The apple is the pomaceous fruit of the apple tree, species Malus domestica in the rose family (Rosaceae). It is one of the most widely cultivated tree fruits, and the most widely known of the many members of genus Malus that are used by humans. Apples grow on small, deciduous trees. The tree originated in Western Asia, where its wild ancestor, Malus sieversii, is still found today. Apples have been grown for thousands of years in Asia and Europe, and were brought to North America by European colonists. Apples have been present in the mythology and religions of many cultures, including Norse, Greek and Christian traditions. In 2010, the fruit's genome was decoded, leading to new understandings of disease control and selective breeding in apple production.
There are more than 7,500 known cultivars of apples, resulting in a range of desired characteristics. Different cultivars are bred for various tastes and uses, including in cooking, fresh eating and cider production. Domestic apples are generally propagated by grafting, although wild apples grow readily from seed. Trees are prone to a number of fungal, bacterial and pest problems, which can be controlled by a number of organic and non-organic means.
About 69 million tonnes of apples were grown worldwide in 2010, and China produced almost half of this total. The United States is the second-leading producer, with more than 6% of world production. Turkey is third, followed by Italy, India and Poland. Apples are often eaten raw, but can also be found in many foods (especially desserts) and drinks. Many beneficial health effects have been found from eating apples; however, the seeds are slightly poisonous and two forms of allergies are seen to various proteins found in the fruit.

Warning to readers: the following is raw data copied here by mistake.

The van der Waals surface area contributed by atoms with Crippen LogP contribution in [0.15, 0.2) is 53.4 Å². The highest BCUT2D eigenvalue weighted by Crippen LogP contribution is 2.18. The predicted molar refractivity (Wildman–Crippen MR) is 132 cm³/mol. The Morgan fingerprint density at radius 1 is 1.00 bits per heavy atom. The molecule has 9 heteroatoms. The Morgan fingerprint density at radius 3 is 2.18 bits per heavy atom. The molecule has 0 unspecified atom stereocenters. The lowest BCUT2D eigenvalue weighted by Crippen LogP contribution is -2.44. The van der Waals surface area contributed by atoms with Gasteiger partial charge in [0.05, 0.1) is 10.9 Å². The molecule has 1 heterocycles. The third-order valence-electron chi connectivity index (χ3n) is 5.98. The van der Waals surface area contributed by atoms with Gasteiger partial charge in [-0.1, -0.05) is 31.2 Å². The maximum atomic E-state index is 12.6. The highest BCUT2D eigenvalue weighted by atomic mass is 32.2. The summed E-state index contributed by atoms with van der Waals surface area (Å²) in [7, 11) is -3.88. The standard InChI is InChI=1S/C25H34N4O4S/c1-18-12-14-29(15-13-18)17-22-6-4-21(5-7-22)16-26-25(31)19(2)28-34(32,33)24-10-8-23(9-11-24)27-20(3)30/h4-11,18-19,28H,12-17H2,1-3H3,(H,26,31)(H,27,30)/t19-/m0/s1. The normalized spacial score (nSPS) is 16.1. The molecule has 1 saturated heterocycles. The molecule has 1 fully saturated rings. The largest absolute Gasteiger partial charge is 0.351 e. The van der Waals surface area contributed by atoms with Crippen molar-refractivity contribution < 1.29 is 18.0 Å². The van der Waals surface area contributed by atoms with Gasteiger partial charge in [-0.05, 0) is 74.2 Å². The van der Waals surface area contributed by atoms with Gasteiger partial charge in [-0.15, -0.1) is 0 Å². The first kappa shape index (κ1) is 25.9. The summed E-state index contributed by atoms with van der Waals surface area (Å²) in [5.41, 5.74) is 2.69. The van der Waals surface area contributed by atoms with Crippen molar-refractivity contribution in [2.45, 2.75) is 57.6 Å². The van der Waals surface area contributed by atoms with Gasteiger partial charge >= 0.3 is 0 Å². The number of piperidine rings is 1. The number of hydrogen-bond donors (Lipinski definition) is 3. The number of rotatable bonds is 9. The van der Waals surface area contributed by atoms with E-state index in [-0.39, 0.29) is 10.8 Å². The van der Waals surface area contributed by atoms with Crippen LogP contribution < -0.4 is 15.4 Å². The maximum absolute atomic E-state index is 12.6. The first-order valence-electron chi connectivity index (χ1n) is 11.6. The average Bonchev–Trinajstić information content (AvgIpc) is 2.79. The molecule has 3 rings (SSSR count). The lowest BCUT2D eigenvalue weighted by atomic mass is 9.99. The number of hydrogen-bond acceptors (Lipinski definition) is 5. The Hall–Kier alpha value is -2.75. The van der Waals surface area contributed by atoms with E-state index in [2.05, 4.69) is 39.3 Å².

Other articles related to "apples, apple":
... For the Malus domestica cultivars, the cultivated apples, see Apple ... As Old English Wergulu, the crab apple is one of the nine plants invoked in the pagan Anglo-Saxon Nine Herbs Charm, recorded in the 10th century ... Some crabapples are used as rootstocks for domestic apples to add beneficial characteristics ...
... Apples, with skin (edible parts) Nutritional value per 100 g (3.5 oz) Energy 218 kJ (52 kcal) Carbohydrates 13.81 g - Sugars 10.39 g - Dietary fiber 2.4 g Fat 0.17 g Protein 0.26 g ... are relative to US recommendations for adults The proverb "An apple a day keeps the doctor away.", addressing the health effects of the fruit, dates ... Research suggests that apples may reduce the risk of colon cancer, prostate cancer and lung cancer ...
... Apple manufactured 12,000 TAMs, with a release run of 11,601 ... The remaining 399 were kept by Apple for use as spare parts ... Ten TAMs were sent to Apple Australia ...
... was an integrated software package for the Apple II platform, released in 1984 by Apple Computer ... In 1998, the name AppleWorks was repurposed by Apple following its elimination of its Claris subsidiary, which marketed a software package for Macintosh and Windows named ClarisWorks ... At one time, AppleWorks was bundled with all consumer-level Macs sold by Apple ...
... An earlier version of Apple Software Update (bundled with Safari, QuickTime, and iTunes for Microsoft Windows) selected Safari for installation from a list of Apple programs to download by ... John Lilly, CEO of Mozilla, stated that Apple's use of its updating software to promote its other products was "a bad practice and should stop." He argued ... In a newer update, Apple Software Update no longer selected new installation items in the new software section by default (as of late 2008) ...
Famous quotes containing the word apple:
“Now as I was young and easy under the apple boughs
About the lilting house and happy as the grass was green,
The night above the dingle starry,”
—Dylan Thomas (19141953)
“The finished man of the world must eat of every apple at once. He must hold his hatreds also at arms length, and not remember spite. He has neither friends nor enemies, but values men only as channels of power.”
—Ralph Waldo Emerson (18031882)
“My apple trees will never get across
And eat the cones under his pines, I tell him.
He only says, Good fences make good neighbors.”
—Robert Frost (18741963)